Thursday, November 5, 2015

Fictionalism

At the New York Times' Opinionator column, philosopher William Irwin discusses "fictionalism", an idea promoted by another philosopher, Richard Joyce, that belief in God, free will, and objective morality are useful fictions that we believe even though we know they're not true. Joyce thinks that believing what one "knows" not to be true is, in this case at least, a good thing. Reading this gives the impression that philosophers must twist themselves into intellectual pretzels in order to accommodate a naturalistic worldview.

In the following excerpt Irwin describes Joyce's argument:
The philosopher Michael Ruse has argued that “morality is a collective illusion foisted upon us by our genes.” If that’s true, why have our genes played such a trick on us? One possible answer can be found in the work of another philosopher Richard Joyce, who has argued that this “illusion” — the belief in objective morality — evolved to provide a bulwark against weakness of the human will. So a claim like “stealing is morally wrong” is not true, because such beliefs have an evolutionary basis but no metaphysical basis.

But let’s assume we want to avoid the consequences of weakness of will that would cause us to act imprudently. In that case, Joyce makes an ingenious proposal: moral fictionalism.

Following a fictionalist account of morality, would mean that we would accept moral statements like “stealing is wrong” while not believing they are true. As a result, we would act as if it were true that “stealing is wrong,” but when pushed to give our answer to the theoretical, philosophical question of whether “stealing is wrong,” we would say no.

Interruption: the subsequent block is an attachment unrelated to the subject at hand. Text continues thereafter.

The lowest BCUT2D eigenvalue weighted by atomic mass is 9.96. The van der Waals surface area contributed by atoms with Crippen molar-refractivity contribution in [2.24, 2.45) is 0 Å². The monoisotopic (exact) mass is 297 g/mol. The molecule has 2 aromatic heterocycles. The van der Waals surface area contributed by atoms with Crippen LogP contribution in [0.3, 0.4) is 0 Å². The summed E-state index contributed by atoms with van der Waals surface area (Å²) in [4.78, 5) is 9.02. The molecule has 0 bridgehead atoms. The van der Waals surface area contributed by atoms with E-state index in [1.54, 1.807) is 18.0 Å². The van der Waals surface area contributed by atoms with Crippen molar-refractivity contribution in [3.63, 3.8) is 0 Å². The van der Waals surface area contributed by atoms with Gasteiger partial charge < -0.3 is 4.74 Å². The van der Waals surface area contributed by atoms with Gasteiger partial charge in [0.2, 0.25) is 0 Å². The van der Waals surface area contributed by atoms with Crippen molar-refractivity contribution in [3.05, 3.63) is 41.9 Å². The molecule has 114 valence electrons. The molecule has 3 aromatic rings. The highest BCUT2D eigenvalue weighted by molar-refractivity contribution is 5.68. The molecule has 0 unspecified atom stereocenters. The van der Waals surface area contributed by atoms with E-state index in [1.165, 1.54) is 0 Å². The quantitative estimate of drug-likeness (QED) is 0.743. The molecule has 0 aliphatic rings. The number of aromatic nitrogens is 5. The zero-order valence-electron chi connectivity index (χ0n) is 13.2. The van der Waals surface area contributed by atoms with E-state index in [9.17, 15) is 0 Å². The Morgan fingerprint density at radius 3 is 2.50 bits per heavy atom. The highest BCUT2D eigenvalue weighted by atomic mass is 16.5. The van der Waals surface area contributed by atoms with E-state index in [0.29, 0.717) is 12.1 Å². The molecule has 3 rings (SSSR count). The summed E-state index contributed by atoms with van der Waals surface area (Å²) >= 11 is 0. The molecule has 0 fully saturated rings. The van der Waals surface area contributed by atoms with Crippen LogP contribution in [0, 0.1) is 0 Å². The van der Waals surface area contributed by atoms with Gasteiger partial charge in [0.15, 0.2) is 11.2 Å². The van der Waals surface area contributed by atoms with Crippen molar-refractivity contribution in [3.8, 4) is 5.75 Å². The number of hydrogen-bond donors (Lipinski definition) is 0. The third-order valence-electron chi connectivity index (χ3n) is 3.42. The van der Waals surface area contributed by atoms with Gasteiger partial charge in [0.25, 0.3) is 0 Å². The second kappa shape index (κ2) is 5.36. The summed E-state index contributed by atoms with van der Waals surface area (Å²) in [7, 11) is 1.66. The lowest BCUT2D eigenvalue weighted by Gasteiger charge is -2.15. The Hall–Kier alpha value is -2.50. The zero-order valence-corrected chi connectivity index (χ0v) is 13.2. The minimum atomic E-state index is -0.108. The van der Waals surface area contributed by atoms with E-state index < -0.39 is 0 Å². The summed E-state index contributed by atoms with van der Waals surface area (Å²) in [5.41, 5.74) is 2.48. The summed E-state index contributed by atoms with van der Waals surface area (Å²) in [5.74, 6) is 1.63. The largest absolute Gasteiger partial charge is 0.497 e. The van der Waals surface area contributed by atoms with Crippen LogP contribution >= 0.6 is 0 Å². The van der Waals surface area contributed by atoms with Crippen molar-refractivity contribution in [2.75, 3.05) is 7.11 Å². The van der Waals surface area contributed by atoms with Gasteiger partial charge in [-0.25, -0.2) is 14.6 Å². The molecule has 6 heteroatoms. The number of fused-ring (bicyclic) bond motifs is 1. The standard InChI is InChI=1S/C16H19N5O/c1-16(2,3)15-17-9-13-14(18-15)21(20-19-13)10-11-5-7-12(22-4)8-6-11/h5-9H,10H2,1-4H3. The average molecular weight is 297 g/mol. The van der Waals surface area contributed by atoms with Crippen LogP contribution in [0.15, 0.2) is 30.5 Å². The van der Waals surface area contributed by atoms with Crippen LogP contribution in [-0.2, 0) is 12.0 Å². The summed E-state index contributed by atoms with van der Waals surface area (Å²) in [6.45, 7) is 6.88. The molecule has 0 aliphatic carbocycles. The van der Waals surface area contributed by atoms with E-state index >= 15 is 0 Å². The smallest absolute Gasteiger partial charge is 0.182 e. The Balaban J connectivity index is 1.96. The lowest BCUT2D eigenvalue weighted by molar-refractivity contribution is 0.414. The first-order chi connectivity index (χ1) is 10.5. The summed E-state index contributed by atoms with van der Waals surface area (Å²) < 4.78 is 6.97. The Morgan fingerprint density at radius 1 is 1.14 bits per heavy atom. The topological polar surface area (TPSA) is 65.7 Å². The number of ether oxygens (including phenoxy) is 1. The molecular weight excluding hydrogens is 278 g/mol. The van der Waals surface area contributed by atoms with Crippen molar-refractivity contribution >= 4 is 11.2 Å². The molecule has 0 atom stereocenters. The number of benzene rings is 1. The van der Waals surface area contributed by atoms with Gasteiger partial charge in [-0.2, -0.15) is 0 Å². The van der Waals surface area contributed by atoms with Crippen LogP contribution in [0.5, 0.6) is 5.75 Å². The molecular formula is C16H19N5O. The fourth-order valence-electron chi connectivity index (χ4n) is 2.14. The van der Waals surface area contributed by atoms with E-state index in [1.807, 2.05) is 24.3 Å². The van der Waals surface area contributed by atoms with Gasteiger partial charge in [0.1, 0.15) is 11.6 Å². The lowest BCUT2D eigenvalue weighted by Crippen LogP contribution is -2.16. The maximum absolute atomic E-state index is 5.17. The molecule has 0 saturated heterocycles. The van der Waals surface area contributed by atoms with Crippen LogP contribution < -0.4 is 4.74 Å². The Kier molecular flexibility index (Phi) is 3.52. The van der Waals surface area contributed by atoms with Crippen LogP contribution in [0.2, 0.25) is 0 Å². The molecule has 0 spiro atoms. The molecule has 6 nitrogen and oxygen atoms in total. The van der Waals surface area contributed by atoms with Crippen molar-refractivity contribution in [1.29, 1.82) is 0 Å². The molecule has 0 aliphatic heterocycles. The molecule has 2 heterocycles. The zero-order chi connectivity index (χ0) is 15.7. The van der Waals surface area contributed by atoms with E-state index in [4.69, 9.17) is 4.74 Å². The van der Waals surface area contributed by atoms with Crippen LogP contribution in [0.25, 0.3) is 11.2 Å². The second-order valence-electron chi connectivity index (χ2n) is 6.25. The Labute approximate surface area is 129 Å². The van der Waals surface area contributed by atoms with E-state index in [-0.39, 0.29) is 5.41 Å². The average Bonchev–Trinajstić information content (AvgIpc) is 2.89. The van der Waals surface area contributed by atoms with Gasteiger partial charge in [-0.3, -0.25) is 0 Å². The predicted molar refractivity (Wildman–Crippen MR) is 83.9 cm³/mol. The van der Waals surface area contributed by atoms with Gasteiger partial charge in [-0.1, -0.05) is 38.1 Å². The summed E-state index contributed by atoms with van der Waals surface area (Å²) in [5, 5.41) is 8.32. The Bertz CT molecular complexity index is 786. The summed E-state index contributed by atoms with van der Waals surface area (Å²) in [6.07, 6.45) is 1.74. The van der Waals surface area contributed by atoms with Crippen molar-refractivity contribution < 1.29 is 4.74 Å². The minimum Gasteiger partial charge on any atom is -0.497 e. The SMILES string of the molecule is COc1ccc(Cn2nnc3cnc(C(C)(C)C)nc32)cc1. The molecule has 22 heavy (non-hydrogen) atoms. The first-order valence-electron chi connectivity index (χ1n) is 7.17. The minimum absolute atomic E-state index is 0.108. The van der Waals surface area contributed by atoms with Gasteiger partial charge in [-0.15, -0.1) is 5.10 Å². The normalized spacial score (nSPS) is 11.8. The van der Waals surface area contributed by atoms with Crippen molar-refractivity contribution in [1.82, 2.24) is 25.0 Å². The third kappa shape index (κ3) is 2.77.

The appeal of moral fictionalism is clear. It is supposed to help us overcome weakness of will and even take away the anxiety of choice, making decisions easier.
This is a kind of philosophical make-believe, an attempt to live "as-if" there were objective moral duties because it's very hard to live without them. Even so, if one didn't believe was stealing is wrong why act as if it is? What's the point of trying to conform to what you "know" isn't true? Irwin wonders about this, too:
There is, though, a practical objection to moral fictionalism. Once we become aware that moral judgments have no objective basis in metaphysical reality, how can they function effectively? We are likely to recall that morality is a fiction whenever we are in a situation in which we would prefer not to follow what morality dictates. If I am a moral fictionalist who really wants to steal your pen, the only thing that will stop me is prudence, not a fictional moral belief.

It is not clear that this practical objection can be overcome, but even if it could, moral fictionalism would still be disingenuous, encouraging us to turn a blind eye to what we really believe. It may not be the most pernicious kind of self-deception, but it is self-deception nonetheless, a fact that will bother anyone who places value on truth.
But if a philosopher is willing to consign God, freedom, and morality to the realm of fiction, why place a value on truth? Why not go all the way and just say that all "truth" is really just fiction? The fictionalist can give no answer to this question.

Irwin goes on to describe how Joyce defends his moral fictionalist account and how he applies it to God and free will. I encourage you to check out the article at the link.

One of the tests of the soundness of one's view of the world is whether or not it's actually possible to live consistently with it. If a worldview entails that one must live as if fictions are true or truth is fiction perhaps there's something wrong with the worldview. Evidently, Joyce has adopted a worldview that requires him to embrace "fictions" like the existence of God, free will, and morality even though he believes these things don't really exist. He holds to a worldview, in other words, with which he can't really live. Indeed, he finds himself living as if his worldview is false. That's a good sign that it probably is.